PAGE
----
Germany will build terminals. And will buy LNG. Europe will not freeze this winter and next. That’s just one small, but very important detail: the price. It will not just be higher, but much higher. There is simply not as much LNG in the world as Europe consumed gas from Russia. This means that the industry will leave Europe for those countries where gas is cheaper. These are the USA, Turkey, China (these two countries continue to receive cheap gas from the Russian pipe) and Russia (to a lesser extent). Gas is not only heating. Not much gas is needed for heating. The main gas consumption is the production of fertilizers, polymers, glass, metal. If there is no cheap gas, then all this will be impossible to produce in Europe and will have to be purchased in other countries. The United States is pushing Europe to impose sanctions against Russia, which has put the Europeans under attack. Simultaneously weakening two competitors: the European Union and Russia. And the fools in Europe happily agreed to this. Another step has been taken to turn Europe into a colony of the USA. Europe will turn from an industrially developed region into a quiet and cozy home for elderly pensioners.

  8. Serhio

    November 22, 2022 at 3:12 am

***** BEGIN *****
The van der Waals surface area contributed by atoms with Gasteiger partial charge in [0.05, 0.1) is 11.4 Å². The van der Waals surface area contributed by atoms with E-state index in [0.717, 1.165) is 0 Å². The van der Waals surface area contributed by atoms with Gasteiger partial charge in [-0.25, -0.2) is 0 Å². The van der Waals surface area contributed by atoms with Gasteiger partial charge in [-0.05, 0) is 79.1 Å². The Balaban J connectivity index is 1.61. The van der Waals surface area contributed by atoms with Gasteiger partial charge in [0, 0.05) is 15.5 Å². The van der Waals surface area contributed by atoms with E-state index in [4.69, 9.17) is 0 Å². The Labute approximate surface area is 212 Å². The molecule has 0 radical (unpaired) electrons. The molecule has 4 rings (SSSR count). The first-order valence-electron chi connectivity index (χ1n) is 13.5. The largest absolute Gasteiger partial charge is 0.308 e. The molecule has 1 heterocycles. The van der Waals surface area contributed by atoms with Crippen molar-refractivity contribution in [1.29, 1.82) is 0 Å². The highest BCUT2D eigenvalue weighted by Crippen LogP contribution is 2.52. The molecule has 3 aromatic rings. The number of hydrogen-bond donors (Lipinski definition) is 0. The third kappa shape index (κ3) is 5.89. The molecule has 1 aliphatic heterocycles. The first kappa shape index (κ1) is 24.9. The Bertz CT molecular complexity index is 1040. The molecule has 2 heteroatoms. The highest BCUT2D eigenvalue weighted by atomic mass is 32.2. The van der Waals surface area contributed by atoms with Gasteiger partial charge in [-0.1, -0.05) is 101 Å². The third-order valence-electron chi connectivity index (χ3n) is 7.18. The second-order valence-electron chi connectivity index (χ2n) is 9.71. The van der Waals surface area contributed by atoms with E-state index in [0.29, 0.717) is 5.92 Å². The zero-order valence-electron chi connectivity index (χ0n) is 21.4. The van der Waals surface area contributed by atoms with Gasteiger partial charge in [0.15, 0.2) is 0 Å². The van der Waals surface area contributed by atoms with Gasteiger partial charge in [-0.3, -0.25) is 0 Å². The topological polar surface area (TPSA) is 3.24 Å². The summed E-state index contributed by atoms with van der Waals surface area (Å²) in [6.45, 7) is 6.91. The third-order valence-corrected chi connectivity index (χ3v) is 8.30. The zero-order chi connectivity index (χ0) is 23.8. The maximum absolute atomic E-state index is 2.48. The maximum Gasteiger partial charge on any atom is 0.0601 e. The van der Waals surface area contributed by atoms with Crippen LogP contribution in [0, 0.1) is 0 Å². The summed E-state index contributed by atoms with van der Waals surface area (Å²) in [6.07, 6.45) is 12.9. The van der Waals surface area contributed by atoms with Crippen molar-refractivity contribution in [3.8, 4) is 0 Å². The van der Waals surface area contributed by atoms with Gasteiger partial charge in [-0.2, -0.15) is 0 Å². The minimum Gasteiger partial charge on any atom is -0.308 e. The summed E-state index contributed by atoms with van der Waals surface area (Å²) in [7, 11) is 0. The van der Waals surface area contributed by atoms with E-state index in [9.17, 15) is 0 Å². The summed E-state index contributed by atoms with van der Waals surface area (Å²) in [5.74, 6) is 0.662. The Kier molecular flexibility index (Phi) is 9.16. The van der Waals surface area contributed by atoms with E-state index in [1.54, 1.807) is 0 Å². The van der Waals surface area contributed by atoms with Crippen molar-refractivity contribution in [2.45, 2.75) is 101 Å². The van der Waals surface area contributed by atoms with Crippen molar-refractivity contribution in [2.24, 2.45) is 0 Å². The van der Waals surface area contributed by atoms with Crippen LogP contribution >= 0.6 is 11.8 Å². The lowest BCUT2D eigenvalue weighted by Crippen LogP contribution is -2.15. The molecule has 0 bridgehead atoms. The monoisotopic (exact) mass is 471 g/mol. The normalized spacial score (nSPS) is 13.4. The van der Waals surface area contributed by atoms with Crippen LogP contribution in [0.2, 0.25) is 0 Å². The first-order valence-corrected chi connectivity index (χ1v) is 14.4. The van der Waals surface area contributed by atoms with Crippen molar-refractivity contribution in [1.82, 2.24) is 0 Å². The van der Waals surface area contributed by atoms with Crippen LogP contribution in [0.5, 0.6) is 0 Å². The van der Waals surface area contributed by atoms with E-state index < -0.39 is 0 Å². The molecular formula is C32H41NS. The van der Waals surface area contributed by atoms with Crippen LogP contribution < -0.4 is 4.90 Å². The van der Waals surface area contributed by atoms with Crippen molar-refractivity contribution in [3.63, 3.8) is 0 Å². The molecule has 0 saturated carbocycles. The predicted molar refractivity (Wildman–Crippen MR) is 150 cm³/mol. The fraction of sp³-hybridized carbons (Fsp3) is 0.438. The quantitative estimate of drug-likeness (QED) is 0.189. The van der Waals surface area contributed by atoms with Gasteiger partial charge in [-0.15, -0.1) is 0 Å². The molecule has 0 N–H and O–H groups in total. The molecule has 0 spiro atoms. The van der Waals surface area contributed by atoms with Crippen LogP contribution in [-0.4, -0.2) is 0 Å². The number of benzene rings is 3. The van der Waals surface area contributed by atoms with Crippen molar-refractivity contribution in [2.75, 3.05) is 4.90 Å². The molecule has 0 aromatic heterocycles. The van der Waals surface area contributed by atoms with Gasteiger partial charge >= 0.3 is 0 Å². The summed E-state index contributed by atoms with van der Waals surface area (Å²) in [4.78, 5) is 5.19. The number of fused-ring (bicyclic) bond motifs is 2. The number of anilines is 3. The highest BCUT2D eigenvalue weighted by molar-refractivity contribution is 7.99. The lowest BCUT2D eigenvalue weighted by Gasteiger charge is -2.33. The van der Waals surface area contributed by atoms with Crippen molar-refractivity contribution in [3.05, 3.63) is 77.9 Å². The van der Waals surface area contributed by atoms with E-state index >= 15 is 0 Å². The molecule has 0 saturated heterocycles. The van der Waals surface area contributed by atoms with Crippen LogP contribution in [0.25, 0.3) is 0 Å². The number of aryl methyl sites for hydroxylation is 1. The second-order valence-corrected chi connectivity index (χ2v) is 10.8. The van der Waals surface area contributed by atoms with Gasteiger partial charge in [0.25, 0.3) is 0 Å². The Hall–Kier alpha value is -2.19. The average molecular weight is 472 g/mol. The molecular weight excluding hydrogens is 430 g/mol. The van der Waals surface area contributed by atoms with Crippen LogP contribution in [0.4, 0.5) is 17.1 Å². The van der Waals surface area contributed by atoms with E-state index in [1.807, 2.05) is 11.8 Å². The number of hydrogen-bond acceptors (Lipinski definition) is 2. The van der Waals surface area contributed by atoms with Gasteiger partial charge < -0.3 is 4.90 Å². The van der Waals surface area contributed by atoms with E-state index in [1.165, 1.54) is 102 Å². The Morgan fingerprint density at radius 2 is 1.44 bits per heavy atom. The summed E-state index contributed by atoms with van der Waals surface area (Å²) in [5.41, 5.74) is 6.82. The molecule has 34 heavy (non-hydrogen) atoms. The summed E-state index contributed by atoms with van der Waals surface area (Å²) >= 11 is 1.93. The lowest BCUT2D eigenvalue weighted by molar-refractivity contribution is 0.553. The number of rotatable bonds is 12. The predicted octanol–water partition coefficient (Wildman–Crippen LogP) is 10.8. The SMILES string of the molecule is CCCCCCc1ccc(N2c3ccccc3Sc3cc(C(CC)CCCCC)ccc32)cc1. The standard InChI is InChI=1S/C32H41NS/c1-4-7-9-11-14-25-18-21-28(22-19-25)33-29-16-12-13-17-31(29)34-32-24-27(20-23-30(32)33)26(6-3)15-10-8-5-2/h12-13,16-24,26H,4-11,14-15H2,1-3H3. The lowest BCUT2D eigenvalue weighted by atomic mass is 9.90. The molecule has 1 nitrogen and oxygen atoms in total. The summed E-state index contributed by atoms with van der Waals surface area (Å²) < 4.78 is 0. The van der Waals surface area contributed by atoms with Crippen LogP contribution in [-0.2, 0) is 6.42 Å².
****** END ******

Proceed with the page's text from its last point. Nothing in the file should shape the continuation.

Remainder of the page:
Gary Jacobs

    “Literally the best summary of Putin’s medieval Russia & its disastrous invasion of Ukraine “We [Russia] don’t have toilet bowls, but they [Ukraine] do.”

    There are people in Russia who hate Russia. Someone sincerely, someone for American money. And there are separate newspapers and TV channels that Russians call “garbage dumps”. There is not a single positive word about Russia on these channels. It is from these channels that the dirt flows, which people like you are happy to pick up. A lie in half with the truth, however, is presented as the truth. And lies about toilet bowls from among them.
    If there is no public water supply in the house, it does not mean that there is none at all. Residents of private houses can use wells and artesian wells. Individuals should not register wells for water. Registration is not necessary if you extract water for personal purposes, and consumption does not exceed 100 cubic meters per day. Therefore, there are no statistics on the presence of these wells. All these people are considered “without toilets”. Some of them really go to a wooden house with a hole in the floor. And someone has a septic tank or a biotoilet. But no one knows how many of them. I don’t know. You don’t know. The journalists don’t know. Only God knows.

  9. Serhio

    November 22, 2022 at 3:13 am

    Gary Jacobs

    “As for Russia’s military aircraft exports… they are headed for a nosedive. Before the invasion of Ukraine, Russia’s aerospace leadership had planned to market the next generation heavy fighter bomber, the Su-57, and its highly touted derivative the Su-75 to several foreign military buyers. These plans now appear to be in ruins.”